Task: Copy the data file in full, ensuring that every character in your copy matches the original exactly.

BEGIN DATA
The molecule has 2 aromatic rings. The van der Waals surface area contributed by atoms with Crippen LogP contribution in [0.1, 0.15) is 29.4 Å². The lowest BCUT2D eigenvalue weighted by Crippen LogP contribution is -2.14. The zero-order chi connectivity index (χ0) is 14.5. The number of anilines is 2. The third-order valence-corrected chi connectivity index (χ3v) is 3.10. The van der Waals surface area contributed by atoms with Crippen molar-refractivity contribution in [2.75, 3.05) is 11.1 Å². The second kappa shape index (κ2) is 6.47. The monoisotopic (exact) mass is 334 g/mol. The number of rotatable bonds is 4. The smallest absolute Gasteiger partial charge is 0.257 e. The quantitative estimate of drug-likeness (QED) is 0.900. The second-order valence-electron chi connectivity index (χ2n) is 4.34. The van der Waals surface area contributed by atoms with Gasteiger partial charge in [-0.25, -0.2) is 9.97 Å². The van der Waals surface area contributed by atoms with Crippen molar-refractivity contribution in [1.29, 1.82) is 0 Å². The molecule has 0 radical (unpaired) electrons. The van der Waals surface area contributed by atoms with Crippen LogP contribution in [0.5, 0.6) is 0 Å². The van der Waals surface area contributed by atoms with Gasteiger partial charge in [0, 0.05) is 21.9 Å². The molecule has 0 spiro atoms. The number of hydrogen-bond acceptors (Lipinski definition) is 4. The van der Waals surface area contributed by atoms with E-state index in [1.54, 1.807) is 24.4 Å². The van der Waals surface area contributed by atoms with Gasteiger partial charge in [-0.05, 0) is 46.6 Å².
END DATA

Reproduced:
The molecule has 2 aromatic rings. The van der Waals surface area contributed by atoms with Crippen LogP contribution in [0.1, 0.15) is 29.4 Å². The lowest BCUT2D eigenvalue weighted by Crippen LogP contribution is -2.14. The zero-order chi connectivity index (χ0) is 14.5. The number of anilines is 2. The third-order valence-corrected chi connectivity index (χ3v) is 3.10. The van der Waals surface area contributed by atoms with Crippen molar-refractivity contribution in [2.75, 3.05) is 11.1 Å². The second kappa shape index (κ2) is 6.47. The monoisotopic (exact) mass is 334 g/mol. The number of rotatable bonds is 4. The smallest absolute Gasteiger partial charge is 0.257 e. The quantitative estimate of drug-likeness (QED) is 0.900. The second-order valence-electron chi connectivity index (χ2n) is 4.34. The van der Waals surface area contributed by atoms with Gasteiger partial charge in [-0.25, -0.2) is 9.97 Å². The van der Waals surface area contributed by atoms with Crippen molar-refractivity contribution in [1.29, 1.82) is 0 Å². The molecule has 0 radical (unpaired) electrons. The van der Waals surface area contributed by atoms with Crippen LogP contribution in [0.5, 0.6) is 0 Å². The van der Waals surface area contributed by atoms with Gasteiger partial charge in [0, 0.05) is 21.9 Å². The molecule has 0 spiro atoms. The number of hydrogen-bond acceptors (Lipinski definition) is 4. The van der Waals surface area contributed by atoms with E-state index in [1.54, 1.807) is 24.4 Å². The van der Waals surface area contributed by atoms with Gasteiger partial charge in [-0.05, 0) is 46.6 Å².